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The sum of the ages of my five daughters is 43. The ages of any two of them have a common factor greater than 1. How old are my daughters?

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  • $\begingroup$ The number of partitions of a number (such as this partition of 43) that can be recovered uniquely from their graph of common divisors (or P-graph) are counted in oeis.org/A298676. $\endgroup$ – Bernardo Recamán Santos Jan 29 '18 at 1:39
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Not sure if it's unique, but this works:

15, 10, and triplets of 6 years old.

The common factors:

2, 3 and 5.

How I found it:

Starting from the fact that any two have a gcd greater than 1, I assumed that all three have exactly two small prime factors. I assumed at least 2 and 3 for those. Starting with 6, 6 and 10, I had 21 years left, which can come from 6 and 15.

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  • $\begingroup$ The difference between 2 of the triplets is still factor 1? how would that work? $\endgroup$ – Totumus Maximus Dec 21 '17 at 16:01
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    $\begingroup$ The question states they must have a common factor greater than 1, which they have. They have three, even: 2, 3 and 6 $\endgroup$ – Lolgast Dec 21 '17 at 16:06
  • $\begingroup$ Ok, I guess my mind is just a bit boggled about this then. $\endgroup$ – Totumus Maximus Dec 21 '17 at 16:09
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    $\begingroup$ @TotumusMaximus GCD(6,6) = 6, not 1. $\endgroup$ – Jaap Scherphuis Dec 21 '17 at 16:27
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Here is another solution. Your daughters are ages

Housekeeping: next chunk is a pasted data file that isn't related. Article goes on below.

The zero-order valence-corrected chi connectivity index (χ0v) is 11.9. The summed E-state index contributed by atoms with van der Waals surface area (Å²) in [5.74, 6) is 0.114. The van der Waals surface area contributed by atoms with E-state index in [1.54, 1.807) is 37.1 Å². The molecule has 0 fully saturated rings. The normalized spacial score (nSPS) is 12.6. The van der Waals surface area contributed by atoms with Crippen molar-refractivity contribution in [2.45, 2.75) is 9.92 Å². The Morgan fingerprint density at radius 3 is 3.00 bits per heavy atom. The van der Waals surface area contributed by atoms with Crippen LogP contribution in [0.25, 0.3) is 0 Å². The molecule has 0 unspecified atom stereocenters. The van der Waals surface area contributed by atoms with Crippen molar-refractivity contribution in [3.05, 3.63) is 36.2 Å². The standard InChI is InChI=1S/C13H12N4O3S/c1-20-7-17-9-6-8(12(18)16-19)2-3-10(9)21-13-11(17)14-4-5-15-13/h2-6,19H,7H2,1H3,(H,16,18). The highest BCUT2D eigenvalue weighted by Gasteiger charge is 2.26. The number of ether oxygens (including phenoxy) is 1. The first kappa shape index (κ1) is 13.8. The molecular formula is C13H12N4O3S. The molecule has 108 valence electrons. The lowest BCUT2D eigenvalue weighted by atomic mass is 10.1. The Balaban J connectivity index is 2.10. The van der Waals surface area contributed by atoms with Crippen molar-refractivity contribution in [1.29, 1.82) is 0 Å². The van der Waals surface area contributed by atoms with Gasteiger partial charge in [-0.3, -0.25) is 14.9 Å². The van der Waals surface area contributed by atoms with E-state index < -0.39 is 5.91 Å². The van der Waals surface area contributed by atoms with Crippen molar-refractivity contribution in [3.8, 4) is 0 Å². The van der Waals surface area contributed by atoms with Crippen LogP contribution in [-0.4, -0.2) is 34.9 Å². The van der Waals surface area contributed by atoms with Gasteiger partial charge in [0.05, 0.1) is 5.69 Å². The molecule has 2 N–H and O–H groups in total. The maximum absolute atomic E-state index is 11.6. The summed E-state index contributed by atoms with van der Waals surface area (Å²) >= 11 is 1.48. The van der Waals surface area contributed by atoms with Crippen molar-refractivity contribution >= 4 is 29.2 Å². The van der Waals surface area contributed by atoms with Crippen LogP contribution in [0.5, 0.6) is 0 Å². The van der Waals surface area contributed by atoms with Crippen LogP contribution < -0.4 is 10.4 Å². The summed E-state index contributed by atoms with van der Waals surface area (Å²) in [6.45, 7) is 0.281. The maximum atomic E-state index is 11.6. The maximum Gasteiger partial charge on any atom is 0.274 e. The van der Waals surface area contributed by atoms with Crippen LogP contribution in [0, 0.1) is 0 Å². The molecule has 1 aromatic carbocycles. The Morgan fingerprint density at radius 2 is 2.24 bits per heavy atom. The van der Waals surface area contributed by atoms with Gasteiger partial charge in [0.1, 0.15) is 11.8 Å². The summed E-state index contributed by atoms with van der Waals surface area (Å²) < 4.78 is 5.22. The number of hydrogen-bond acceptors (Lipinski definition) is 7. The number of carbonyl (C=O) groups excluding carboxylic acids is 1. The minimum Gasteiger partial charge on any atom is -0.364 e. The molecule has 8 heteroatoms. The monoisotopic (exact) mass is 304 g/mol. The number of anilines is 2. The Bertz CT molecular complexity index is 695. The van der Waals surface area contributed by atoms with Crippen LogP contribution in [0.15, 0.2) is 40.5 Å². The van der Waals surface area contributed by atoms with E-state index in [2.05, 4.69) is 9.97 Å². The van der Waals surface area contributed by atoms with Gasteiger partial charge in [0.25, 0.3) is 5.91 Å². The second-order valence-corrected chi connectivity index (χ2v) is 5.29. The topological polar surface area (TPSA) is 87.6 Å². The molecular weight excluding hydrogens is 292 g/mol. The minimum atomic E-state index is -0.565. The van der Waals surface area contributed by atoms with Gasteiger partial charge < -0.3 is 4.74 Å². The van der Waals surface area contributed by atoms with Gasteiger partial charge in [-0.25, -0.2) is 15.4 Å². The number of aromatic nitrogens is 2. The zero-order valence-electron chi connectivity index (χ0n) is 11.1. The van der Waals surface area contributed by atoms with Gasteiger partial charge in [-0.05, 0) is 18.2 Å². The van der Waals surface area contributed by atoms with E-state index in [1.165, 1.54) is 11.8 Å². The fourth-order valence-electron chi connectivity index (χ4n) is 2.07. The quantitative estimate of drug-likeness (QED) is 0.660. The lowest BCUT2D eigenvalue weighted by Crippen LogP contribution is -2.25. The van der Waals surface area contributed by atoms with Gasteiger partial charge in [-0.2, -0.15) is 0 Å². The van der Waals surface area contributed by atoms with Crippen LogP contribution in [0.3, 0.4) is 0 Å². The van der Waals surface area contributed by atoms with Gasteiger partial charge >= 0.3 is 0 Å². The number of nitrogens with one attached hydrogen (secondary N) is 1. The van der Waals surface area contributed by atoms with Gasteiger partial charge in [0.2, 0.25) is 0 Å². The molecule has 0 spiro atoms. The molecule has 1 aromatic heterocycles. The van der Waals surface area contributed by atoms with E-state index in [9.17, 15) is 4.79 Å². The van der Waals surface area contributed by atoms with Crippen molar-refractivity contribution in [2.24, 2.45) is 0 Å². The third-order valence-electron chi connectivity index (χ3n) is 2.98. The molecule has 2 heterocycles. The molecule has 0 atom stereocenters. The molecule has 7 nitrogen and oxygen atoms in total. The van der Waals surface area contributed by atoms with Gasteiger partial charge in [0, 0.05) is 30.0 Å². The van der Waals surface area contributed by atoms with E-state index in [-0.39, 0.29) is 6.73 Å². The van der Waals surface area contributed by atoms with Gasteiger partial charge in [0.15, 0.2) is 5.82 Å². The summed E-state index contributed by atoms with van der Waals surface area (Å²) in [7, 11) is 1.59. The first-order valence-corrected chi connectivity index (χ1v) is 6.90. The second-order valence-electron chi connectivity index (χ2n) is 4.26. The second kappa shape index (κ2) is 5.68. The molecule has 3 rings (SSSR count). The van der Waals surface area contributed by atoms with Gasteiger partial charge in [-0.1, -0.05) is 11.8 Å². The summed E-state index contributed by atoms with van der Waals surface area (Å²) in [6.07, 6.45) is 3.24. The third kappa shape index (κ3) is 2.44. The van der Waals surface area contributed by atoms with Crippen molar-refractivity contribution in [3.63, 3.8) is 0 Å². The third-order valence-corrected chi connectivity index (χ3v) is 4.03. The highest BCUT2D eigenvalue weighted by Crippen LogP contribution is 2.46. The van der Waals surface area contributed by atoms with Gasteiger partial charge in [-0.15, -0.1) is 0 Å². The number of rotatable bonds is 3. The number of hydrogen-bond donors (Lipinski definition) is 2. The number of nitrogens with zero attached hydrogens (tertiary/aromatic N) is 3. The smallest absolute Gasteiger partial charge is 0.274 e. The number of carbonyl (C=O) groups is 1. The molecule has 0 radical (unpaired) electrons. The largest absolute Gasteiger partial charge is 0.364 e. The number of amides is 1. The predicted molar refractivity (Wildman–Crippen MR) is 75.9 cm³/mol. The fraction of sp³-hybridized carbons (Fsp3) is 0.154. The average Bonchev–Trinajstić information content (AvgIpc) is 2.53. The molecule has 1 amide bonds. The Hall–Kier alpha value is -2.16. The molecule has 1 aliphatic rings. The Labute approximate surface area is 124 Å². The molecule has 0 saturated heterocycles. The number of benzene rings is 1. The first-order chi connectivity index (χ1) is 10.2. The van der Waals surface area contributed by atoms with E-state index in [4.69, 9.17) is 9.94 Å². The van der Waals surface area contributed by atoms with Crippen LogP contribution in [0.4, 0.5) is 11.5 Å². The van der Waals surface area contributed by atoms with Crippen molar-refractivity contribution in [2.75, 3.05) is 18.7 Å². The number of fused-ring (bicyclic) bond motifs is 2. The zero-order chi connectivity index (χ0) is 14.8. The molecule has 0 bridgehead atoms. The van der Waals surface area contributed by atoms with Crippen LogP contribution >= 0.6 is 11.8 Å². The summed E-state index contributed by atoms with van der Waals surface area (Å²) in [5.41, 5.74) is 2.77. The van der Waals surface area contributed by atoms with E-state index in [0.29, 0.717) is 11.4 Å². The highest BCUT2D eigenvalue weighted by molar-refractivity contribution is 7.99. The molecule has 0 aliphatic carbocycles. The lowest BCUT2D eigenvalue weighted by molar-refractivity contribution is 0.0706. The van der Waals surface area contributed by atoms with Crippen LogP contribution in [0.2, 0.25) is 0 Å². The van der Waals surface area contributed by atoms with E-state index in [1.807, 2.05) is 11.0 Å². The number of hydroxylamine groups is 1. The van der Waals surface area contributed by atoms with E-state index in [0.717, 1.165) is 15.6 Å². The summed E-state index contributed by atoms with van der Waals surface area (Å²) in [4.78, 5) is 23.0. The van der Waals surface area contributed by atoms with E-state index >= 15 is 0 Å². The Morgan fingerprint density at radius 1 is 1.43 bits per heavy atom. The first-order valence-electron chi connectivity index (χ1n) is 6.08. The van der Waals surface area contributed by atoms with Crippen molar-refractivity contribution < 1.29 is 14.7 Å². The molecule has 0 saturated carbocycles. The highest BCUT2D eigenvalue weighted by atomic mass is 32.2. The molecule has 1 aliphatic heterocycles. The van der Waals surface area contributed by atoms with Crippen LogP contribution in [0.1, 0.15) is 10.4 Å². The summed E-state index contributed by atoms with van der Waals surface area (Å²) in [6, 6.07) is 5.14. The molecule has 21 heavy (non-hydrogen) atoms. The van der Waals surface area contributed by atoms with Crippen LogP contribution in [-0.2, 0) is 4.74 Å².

43, 0, 0, 0 and 0 (congratulations on your new-born quadruplets!).

This works, because

zero is divisible by every non-zero integer, and therefore all five ages share the common divisor 43.

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    $\begingroup$ That's cheating! But very clever. $\endgroup$ – cwallenpoole Dec 21 '17 at 17:14
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    $\begingroup$ This answer is almost a winner but is not valid. Because they don't share a divisor, they share a factor. you cannot factor those [spoiler] numbers together, so this is not valid. $\endgroup$ – Mindwin Dec 21 '17 at 19:46
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    $\begingroup$ @Mindwin 43 is a factor of itself and is also a factor of 0. We have 0=43*0. $\endgroup$ – drhab Dec 22 '17 at 8:26
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    $\begingroup$ @Mindwin I agree that 0 does not have a prime factorization, but it seems to me that 0 = 43*0 is still a factorization of 0, just like 24 = 4 * 6 is a factorization of 24 (just not a prime factorization). $\endgroup$ – Marc Paul Dec 22 '17 at 12:03
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    $\begingroup$ @MarcPaul Ok. I'll nail this as a lack of rigour on the puzzle. It indeed does not say nothing about prime factoring. $\endgroup$ – Mindwin Dec 22 '17 at 14:47
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Your daughters are

6, 6, 6, 10, and 15

It is obvious that the sum of those ages is 43. For each pair the common factors are: